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TO

THE FIRST EDITION.

It is hardly to be expected, that an Author whom the Public have honoured with some degree of applause, should not be again a trespasser on their kindness. Yet the Author of MARMION must be supposed to feel some anxiety concerning its success, since he is sensible that he hazards, by this second intrusion, any reputation which his first poem may have procured him. The present story turns upon the private adventures of a fictitious character ; but is called a Tale of Flodden Field, because the hero's fate is connected with that memorable defeat, and the causes which led to it. The design of the Author was, if possible, to apprise his readers, at the outset, of the date of his story, and to prepare them for the manners of the age in which it is laid. Any historical narrative, far more an attempt at Epic composition, exceeded his plan of a Romantic Tale; yet he may be permitted to hope, from the popularity of THE LAY OF THE LAST MINSTREL, that an attempt to paint the manners of the feudal times, upon a broader scale, and in the course of a more interesting story, will not be unacceptable to the Public.

The Poem opens about the commencement of August, and concludes with the defeat of Flodden, September 9, 1513.

ASHESTIEL, 1808.

MARMION.

CANTO I.

THE CASTLE. Day set on Norham's castled steep, And Tweed's fair river, broad and deep,

And Cheviot's mountains lone:
The battled towers, the Donjon keep,
The loophole grates where captives weep,
The flanking walls that round it sweep,

In yellow lustre shone.
The warriors on the turrets high,
Moving athwart the evening sky,

Seemed forms of giant height:
Their armour, as it caught the rays,
Flashed back again the western blaze,

In lines of dazzling light.
SAINT GEORGE's banner, broad and gay,
Now faded, as the fading ray

Less bright, and less, was flung;
The evening gale had scarce the power
To wave it on the Donjon tower,

So heavily it hung.
The scouts had parted on their search,

The Castle gates were barred;

Above the gloomy portal arch,
Timing his footsteps to a march,

The warder kept his guard;
Low humming, as he paced along,
Some ancient Border gathering-song.
A DISTANT trampling sound he hears-
He looks abroad, and soon appears,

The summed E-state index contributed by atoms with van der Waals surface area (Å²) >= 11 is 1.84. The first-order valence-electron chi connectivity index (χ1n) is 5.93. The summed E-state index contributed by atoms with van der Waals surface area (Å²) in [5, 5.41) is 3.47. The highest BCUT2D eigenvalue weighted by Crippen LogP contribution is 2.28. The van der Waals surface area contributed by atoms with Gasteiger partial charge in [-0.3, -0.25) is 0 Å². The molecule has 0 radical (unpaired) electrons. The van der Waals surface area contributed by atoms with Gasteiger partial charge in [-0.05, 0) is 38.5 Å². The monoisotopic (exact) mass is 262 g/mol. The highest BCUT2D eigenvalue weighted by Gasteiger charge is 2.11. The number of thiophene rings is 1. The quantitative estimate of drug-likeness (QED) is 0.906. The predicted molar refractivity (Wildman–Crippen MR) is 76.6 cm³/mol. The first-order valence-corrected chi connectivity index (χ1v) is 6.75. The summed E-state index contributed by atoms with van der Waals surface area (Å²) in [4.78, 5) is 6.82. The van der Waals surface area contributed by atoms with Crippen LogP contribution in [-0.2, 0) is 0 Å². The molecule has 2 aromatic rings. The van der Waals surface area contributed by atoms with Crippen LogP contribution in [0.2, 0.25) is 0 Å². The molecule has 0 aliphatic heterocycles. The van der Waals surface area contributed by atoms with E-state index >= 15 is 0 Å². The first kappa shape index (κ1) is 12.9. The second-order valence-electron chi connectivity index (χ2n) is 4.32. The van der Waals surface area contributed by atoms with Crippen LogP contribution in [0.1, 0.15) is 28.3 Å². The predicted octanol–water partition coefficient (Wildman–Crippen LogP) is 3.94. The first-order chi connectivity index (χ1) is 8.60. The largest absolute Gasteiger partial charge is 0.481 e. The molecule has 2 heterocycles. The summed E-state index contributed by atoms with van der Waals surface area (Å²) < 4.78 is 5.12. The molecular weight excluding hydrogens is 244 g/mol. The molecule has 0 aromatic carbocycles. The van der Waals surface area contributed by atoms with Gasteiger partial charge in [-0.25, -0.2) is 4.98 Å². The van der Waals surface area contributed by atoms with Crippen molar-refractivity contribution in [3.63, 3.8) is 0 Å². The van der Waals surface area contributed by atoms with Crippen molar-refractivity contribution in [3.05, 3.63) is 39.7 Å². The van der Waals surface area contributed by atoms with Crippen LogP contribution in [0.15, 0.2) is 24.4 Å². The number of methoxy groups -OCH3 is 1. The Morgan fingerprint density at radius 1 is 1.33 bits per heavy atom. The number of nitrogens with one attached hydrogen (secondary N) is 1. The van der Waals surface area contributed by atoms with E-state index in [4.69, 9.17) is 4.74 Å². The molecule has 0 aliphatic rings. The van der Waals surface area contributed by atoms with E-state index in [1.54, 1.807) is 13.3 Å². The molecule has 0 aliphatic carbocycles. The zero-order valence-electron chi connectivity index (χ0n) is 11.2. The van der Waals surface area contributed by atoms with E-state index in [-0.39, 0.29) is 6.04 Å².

O'er Horncliff Hill a plump of spears,

Beneath a pennon gay;
A horseman, darting from the crowd,
Like lightning from a summer cloud,
Spurs on his mettled courser proud,

Before the dark array.
Beneath the sable palisade,
That closed the Castle barricade,

His bugle-horn he blew;
The warder hasted from the wall,
And warned the Captain in the hall,

For well the blast he knew; And joyfully that Knight did call, To sewer, squire, and seneschal :“Now broach ye a pipe of Malvoisie,

Bring pasties of the doe, And quickly make the entrance free, And bid my heralds ready be, And every minstrel sound his glee,

And all our trumpets blow; And, from the platform, spare ye not To fire a noble salvo-shot:

Lord Marmion waits below."Then to the Castle's lower ward

Sped forty yeomen tall, The iron-studded gates unbarred, Raised the portcullis' ponderous guard, The lofty palisade unsparred,

And let the drawbridge fall.

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ALONG the bridge Lord Marmion rode,
Proudly his red-roan charger trod,
His helm hung at the saddlebow;
Well, by his visage, you might know
He was a stalworth knight, and keen,
And had in many a battle been;
The scar on his brown cheek revealed
A token true of Bosworth field; .
His eyebrow dark, and eye of fire,
Shewed spirit proud, and prompt to ire ;
Yet lines of thought upon his cheek,
Did deep design and counsel speak.
His forehead, by his casque worn bare,
His thick moustache, and curly hair,
Coal-black, and grizzled here and there,

But more through toil than age;
His square-turned joints, and strength of limb,
Shewed him no carpet knight so trim,
But, in close fight, a champion grim;

In camps, a leader sage.
WELL armed was he from head to heel,
In mail and plate of Milan steel;
But his strong helm, of mighty cost,
Was all with burnished gold embossed;
Amid the plumage of the crest,
A falcon hovered on her nest,
With wings outspread, and forward breast;
E'en such a falcon, on his shield,
Soared sable in an azure field :
The golden legend bore aright,
“ Who checks at me, to death is dight."
Blue was the charger's broidered rein;
Blue ribbons decked his arching mane;
The knightly housing's ample fold
Was velvet blue, and trapped with gold.

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